“It transpired at the meeting that: The Minister of Safety and Security was concerned about the decision to proceed with the prosecution and with Advocate Ackermann’s involvement in the process and the issue of whether it was Adv Ackermann or me who was behind the decision to prosecute. 

“The Minister of Social Development was concerned about the impact of the decision to prosecute on the ranks of ANC cadres who were worried that a decision to prosecute in the Chikane matter would then give rise to a call for prosecution of the ANC cadres themselves arising out of their activities pre-1994. 

“The Minister of Defence had concerns about where the decision to prosecute rested – did it rest with me or did it rest with Adv Ackermann.”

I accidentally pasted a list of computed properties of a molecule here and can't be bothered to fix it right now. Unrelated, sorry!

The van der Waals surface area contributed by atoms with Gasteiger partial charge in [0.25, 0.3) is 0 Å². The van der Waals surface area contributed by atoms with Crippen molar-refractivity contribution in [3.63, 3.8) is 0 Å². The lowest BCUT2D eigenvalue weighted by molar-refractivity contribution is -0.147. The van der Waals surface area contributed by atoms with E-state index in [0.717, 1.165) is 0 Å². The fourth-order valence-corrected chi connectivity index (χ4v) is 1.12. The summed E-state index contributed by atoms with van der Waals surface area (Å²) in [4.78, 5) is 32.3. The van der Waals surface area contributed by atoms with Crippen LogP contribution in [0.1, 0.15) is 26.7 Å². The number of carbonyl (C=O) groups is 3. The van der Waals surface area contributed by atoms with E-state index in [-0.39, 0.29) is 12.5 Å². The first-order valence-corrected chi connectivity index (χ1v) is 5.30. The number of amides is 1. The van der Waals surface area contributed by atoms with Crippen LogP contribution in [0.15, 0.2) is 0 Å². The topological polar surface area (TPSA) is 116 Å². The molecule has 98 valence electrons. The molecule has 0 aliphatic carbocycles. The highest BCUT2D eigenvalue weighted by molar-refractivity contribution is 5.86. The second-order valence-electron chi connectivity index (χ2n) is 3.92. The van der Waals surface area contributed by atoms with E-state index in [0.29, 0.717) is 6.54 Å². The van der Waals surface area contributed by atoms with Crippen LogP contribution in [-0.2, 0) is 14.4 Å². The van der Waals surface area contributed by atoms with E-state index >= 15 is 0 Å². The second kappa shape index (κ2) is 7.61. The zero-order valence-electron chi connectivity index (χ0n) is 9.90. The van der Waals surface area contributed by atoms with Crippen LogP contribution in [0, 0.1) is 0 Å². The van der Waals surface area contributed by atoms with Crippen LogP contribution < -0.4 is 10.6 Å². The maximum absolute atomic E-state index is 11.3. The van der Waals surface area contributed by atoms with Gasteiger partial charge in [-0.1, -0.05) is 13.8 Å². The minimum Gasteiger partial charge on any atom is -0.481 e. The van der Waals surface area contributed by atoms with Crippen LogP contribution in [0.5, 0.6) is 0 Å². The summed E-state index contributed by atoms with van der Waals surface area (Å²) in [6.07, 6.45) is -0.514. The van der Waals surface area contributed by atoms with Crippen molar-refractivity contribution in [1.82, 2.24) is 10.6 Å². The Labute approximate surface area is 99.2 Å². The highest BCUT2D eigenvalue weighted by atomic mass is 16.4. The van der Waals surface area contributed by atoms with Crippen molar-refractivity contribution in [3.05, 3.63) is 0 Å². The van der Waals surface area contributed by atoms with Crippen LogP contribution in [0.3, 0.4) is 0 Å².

Pikoli told Ginwala: “Towards the end of 2006 it became clear to me that powerful elements within government structures were determined to impose their will on my prosecutorial decisions.”

Selebi was pushing for a reversion to the two-stage process in which Pikoli’s decision would be “dependent upon a prior recommendation by an intervening committee” of DGs.

On 6 February he met Mabandla, and she appeared to “have gained the impression that I had agreed not to pursue the TRC cases”. 

On 8 February 2007, she wrote to Pikoli, claiming he had “mentioned” to her that the NPA would not proceed with the prosecutions and asked for this in writing. Pikoli said he was “at a loss to explain how the Minister reached such a conclusion”.

Pikoli then sought guidance from Mabandla. His memo to her was entitled “PROSECUTION OF OFFENCES EMANATING FROM THE CONFLICTS OF THE PAST: INTERPRETATION OF PROSECUTION POLICY AND GUIDELINES” and dated 15 February 2007.